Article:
He got up and looked around. The mist was coming from the south and west; his pursuers were coming from the north. That left the east, towards the Acropolis. At least he'd die with a nice view.
"There he is!" someone shouted behind him. Crap.
Bullets started flying. These guys sure meant business. Well, he'd known that when he'd volunteered for this mission. Still. Opening fire like that? Man. They were pissed.
He ducked behind a car and crawled into an abandoned apartment building.
"He's trapped! We've got him!"
It was a good thing these people weren't locals, or they'd have known that the back of the building was missing, destroyed by a WWIII bomb that killed more than a hundred people. Mitsos got up and ran out on the other side, grinning. His grin turned into a gasp when he almost ran straight into the mist. The road he'd intended to take was gone.
What the hell? How could the mist already be there? It was moving way too fast.
Fortunately there was still an alternative route. He hopped onto an abandoned purple bicycle. Ah, yes. Speed, but without noise that might attract attention! This was an excellent vehicle for escaping all the many people and creatures that were bent on killing him today.
He cycled past a group of soldiers. They yelled at him, but he just waved and kept cycling. That confused them. Good.
Ten minutes later, the wheels fell off.
Mitsos cursed the self-deconstructing bicycle, gave it a kick, and went back to running. At least the security guys were no longer a threat. Now all he needed to do was survive the apocalypse long enough to get what he'd stolen to the right people. Piece of cake.
Behind him, something moved in the mist. Something big. Way too big. Crap.
Then a house exploded. Double crap.
Shrapnel came flying his way and he had to lunge for cover. Something hit him anyway, cutting off his right earlobe. Crap times infinity.
He ducked into an old gyros shop, not even thinking about what he was doing. Only after a few minutes of hiding as a tank rolled past, firing idiotically at the creatures in the mist, did he realize where he was. This was the very shop where he'd spent countless hours with his friend Kostas, debating the great political issues of the day. Should the system be overthrown, or something new built inside of it? Was the solution to capitalism's increasing instability reform or class war? Were the Thessalonians or the Athenians correct in their definition of a souvlaki?
He heard muffled screams in the distance. The tank stopped firing and the mist started creeping past the gyros shop. Even if he ran out now, he wouldn't be able to make it. Tendrils of mist started reaching into the shop, almost like it was looking for people.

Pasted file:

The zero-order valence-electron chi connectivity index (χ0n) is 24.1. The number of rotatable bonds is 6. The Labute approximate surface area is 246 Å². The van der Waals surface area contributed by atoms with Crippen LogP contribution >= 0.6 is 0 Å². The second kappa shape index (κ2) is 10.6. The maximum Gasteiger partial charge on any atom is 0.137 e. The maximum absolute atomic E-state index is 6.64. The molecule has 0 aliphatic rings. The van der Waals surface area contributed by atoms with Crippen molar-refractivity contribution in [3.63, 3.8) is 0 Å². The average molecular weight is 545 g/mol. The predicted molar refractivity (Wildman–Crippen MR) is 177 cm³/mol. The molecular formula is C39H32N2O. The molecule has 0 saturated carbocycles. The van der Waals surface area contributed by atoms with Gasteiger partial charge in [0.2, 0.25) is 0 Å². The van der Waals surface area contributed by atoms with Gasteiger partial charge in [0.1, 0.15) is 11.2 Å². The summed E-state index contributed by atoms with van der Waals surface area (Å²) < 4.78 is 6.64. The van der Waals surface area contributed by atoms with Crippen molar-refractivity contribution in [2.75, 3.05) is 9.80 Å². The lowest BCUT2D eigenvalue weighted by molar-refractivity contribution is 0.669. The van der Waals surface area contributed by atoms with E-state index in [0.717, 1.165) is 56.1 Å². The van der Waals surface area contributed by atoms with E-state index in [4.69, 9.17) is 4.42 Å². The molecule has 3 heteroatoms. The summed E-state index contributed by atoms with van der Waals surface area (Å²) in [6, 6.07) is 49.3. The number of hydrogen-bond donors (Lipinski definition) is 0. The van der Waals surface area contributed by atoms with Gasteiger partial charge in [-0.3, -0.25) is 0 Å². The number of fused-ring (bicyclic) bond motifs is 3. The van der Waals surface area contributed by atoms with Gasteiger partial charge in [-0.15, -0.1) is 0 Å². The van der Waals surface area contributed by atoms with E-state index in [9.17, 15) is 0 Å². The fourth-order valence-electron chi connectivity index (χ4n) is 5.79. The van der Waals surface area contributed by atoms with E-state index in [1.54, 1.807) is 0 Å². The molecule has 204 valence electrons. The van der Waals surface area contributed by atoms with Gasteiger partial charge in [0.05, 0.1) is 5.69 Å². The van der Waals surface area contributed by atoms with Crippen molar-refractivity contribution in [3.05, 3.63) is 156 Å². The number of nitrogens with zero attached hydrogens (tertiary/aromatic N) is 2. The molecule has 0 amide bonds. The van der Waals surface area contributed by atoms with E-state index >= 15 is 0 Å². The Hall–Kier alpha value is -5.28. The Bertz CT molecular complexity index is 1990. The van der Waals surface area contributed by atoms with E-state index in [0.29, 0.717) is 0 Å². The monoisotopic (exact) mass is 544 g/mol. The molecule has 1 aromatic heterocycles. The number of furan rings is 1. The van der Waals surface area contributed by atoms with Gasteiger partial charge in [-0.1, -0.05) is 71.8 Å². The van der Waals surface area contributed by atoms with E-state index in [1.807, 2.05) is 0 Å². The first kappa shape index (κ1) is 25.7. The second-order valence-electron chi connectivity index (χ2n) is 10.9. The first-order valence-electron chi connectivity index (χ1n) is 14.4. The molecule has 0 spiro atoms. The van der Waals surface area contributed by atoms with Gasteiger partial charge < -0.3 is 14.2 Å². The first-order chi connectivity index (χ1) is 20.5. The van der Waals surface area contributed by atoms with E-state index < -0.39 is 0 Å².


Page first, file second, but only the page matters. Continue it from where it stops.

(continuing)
He was trapped, then. This was it. The end of Mitsos. To have survived the bombings, the protests, the crackdowns - half the population of the city vanishing in the first mist, and then freaking World War III on top of that - only to get eaten in a gyros shop by an overambitious weather phenomenon!
No, hold on. There was a back door. He and Kostas had fled through there once when the police had raided the place looking for draft dodgers, back in the early days of the war. Yes! Mitsos lives!
The door was locked, so he threw himself against it. It broke easily, and he landed in a big pile of garbage in the back street. The mist hadn't reached this place, though, so he was nevertheless grateful. He got up and started running again, his ear bleeding profusely.
Ten minutes later, the mist still on his heels, he ran past one of the designated safe zones, which was a fancy word for a somewhat-upgraded metro station. People were packed in there like sardines, and the defenses were weak at best. He'd seen the plans - after all, he was the one who'd leaked the documents. These shelters were a joke, and a tragically dangerous one at that.
He was sorely tempted to try and stop people from going in. He saw a family of four head down the steps and almost called out. But they must have heard the reports. They must have seen the leaflets. If they trusted the government, or felt they had no choice,they wouldn't listen to a blood-drenched madman telling them it wasn't safe, that instead of doing what the experts told them to, they should come join his techno-utopia in the mountains. No, he had to go.
This time he slipped on a banana peel. He made a sound like a startled dog as he fell. Then he found himself staring at the sky and cursing the universe.
"Really, God? A banana peel? What's next, the Benny Hill theme tune?"